Irish descent." When the national economic Panic of 1873 hit the D.C. economy hard, the Union Land Association went bankrupt and developer John W. Van Hook was forced to sell his mansion, Cedar Hill. He sold the house to Frederick Douglass in 1877 – opening the doors of Uniontown to those previously excluded.

Historians describe Frederick Douglass as a very gregarious man who made his spacious Cedar Hill home freely available for meetings and social gatherings in support of women's suffrage. Residents of Barry Farm (including at least two Douglass sons) frequently made their way up the hill to the elder Douglass's house, and it is entirely possible that they were gathered there when the petition was distributed. Frederick Douglass, Jr., his wife, his sister Rosetta Douglass Sprague, and her husband were the first signers, in fact.

Several dynamics were at play in the campaign for suffrage for African-American women in the District of Columbia at that time. Enslaved persons had been emancipated in the District in 1862. The 14th and 15th Amendments had been ratified in 1868 and 1870, establishing citizenship for all persons born in the U.S. and prohibiting states from disenfranchising voters "on account of race, color, or previous condition of servitude." The earliest arguments for women's suffrage referenced these two Amendments specifically, asserting that women should be assured the right to vote under them.

In 1874, in the midst of a growing national movement for women's suffrage, Congress–which has Constitutional jurisdiction over the District of Columbia–took away the voting rights of all District residents. This was but one of a series of actions in which the Federal government constrained access to self-governance in the nation's capital, a tension that exists yet today.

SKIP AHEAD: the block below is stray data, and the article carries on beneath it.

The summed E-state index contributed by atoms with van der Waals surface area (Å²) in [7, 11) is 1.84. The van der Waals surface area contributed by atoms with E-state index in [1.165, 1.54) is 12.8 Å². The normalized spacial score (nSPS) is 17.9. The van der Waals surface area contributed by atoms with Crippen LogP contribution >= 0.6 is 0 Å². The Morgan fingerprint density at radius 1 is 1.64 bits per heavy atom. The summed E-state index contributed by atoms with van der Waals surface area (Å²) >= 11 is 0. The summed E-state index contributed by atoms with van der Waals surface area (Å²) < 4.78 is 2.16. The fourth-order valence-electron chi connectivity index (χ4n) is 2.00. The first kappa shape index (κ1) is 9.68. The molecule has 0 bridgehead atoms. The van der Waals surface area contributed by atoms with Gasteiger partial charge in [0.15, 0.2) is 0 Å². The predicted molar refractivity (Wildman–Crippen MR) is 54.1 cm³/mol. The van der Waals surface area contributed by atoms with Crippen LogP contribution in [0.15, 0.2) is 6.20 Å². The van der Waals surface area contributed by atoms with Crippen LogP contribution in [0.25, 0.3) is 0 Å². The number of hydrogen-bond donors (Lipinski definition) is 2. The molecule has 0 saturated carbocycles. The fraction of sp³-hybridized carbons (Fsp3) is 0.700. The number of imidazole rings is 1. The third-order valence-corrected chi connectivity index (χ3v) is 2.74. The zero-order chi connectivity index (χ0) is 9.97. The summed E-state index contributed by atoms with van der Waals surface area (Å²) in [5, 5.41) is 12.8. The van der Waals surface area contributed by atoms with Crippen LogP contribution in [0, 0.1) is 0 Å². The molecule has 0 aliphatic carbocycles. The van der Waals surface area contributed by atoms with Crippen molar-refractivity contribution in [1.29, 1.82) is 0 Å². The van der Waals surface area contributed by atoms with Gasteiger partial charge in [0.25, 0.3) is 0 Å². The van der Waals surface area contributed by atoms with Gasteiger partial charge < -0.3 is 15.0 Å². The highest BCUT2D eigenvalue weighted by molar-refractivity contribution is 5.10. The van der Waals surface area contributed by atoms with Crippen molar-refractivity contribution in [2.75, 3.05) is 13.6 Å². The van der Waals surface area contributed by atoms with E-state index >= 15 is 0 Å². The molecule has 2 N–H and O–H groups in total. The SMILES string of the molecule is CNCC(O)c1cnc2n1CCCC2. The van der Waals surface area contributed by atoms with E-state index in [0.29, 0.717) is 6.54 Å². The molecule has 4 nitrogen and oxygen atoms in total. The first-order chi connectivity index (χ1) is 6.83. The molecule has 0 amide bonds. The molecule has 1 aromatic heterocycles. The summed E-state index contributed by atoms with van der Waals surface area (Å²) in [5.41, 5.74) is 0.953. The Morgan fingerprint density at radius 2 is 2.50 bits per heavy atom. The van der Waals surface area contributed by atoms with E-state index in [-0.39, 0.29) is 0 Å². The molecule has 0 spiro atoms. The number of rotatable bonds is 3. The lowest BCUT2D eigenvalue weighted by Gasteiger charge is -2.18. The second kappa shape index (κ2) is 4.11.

Further, Black women in the District, doubly disadvantaged, struggled to be represented equally within the suffrage movement. In 1876, for example, Mary Ann Shadd Cary, a national advocate for suffrage and other rights of African-American women, requested that the names of 94 Black women be added to the National Woman Suffrage Association's Declaration of the Rights of Women. This Declaration was presented at the World's Fair in Philadelphia on the Centennial of the U.S. Declaration of Independence – without the Black women's names. Unrelenting, Cary went on to organize the Colored Women's Progressive Franchise Association in Washington, D.C. in 1880.

Despite the lack of inclusion on the part of the National Woman Suffrage Association, the petition that was signed by Caroline Burnett and others in Uniontown was a printed form designed and distributed by the NWSA. The national organization distributed the forms widely, intending that they would be presented to the House and Senate Judiciary Committees of the 45th Congress (1877-1879). The campaign was so successful that Elizabeth Cady Stanton, Matilda Josyln Gage, and Susan B. Anthony reported in a memorandum submitted to Congress that year that a total of 40,000 signatures from 35 states and 5 territories had been collected.

Was Caroline Burnett proud to be associated with Uniontown – finally, after years of exclusion? Was she aware of the compounding obstacles that still stood in the way of her full participation in American democracy? Did she see agency for herself in the proposed Woman Suffrage amendment? Was she inspired by the larger cause, the greater good? We might imagine her having these sentiments, but we have no real answers.